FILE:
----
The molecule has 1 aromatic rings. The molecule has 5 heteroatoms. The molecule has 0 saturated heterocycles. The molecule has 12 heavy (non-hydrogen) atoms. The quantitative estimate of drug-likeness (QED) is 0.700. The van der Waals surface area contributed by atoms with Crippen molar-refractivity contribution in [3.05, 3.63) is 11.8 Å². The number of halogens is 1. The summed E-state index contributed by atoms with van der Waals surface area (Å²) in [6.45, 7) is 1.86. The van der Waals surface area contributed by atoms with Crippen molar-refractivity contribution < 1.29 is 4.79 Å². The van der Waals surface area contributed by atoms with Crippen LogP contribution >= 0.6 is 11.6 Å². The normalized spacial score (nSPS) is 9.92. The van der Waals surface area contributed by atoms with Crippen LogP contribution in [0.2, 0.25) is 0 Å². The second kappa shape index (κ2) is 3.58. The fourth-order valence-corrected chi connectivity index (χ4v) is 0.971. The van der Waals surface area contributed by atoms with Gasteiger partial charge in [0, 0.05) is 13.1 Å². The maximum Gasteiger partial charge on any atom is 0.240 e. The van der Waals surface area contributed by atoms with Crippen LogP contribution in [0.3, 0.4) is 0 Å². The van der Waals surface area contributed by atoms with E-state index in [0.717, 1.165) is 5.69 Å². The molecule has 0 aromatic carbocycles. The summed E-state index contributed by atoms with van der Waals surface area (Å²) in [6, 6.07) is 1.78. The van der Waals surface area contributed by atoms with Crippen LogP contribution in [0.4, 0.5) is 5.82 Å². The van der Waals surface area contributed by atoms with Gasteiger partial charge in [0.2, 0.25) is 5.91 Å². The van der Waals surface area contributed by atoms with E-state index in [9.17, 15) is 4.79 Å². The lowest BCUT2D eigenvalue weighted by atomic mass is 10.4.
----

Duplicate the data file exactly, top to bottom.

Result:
The molecule has 1 aromatic rings. The molecule has 5 heteroatoms. The molecule has 0 saturated heterocycles. The molecule has 12 heavy (non-hydrogen) atoms. The quantitative estimate of drug-likeness (QED) is 0.700. The van der Waals surface area contributed by atoms with Crippen molar-refractivity contribution in [3.05, 3.63) is 11.8 Å². The number of halogens is 1. The summed E-state index contributed by atoms with van der Waals surface area (Å²) in [6.45, 7) is 1.86. The van der Waals surface area contributed by atoms with Crippen molar-refractivity contribution < 1.29 is 4.79 Å². The van der Waals surface area contributed by atoms with Crippen LogP contribution >= 0.6 is 11.6 Å². The normalized spacial score (nSPS) is 9.92. The van der Waals surface area contributed by atoms with Crippen LogP contribution in [0.2, 0.25) is 0 Å². The second kappa shape index (κ2) is 3.58. The fourth-order valence-corrected chi connectivity index (χ4v) is 0.971. The van der Waals surface area contributed by atoms with Gasteiger partial charge in [0, 0.05) is 13.1 Å². The maximum Gasteiger partial charge on any atom is 0.240 e. The van der Waals surface area contributed by atoms with Crippen LogP contribution in [0.3, 0.4) is 0 Å². The van der Waals surface area contributed by atoms with E-state index in [0.717, 1.165) is 5.69 Å². The molecule has 0 aromatic carbocycles. The summed E-state index contributed by atoms with van der Waals surface area (Å²) in [6, 6.07) is 1.78. The van der Waals surface area contributed by atoms with Crippen LogP contribution in [0.4, 0.5) is 5.82 Å². The van der Waals surface area contributed by atoms with Gasteiger partial charge in [0.2, 0.25) is 5.91 Å². The van der Waals surface area contributed by atoms with E-state index in [9.17, 15) is 4.79 Å². The lowest BCUT2D eigenvalue weighted by atomic mass is 10.4.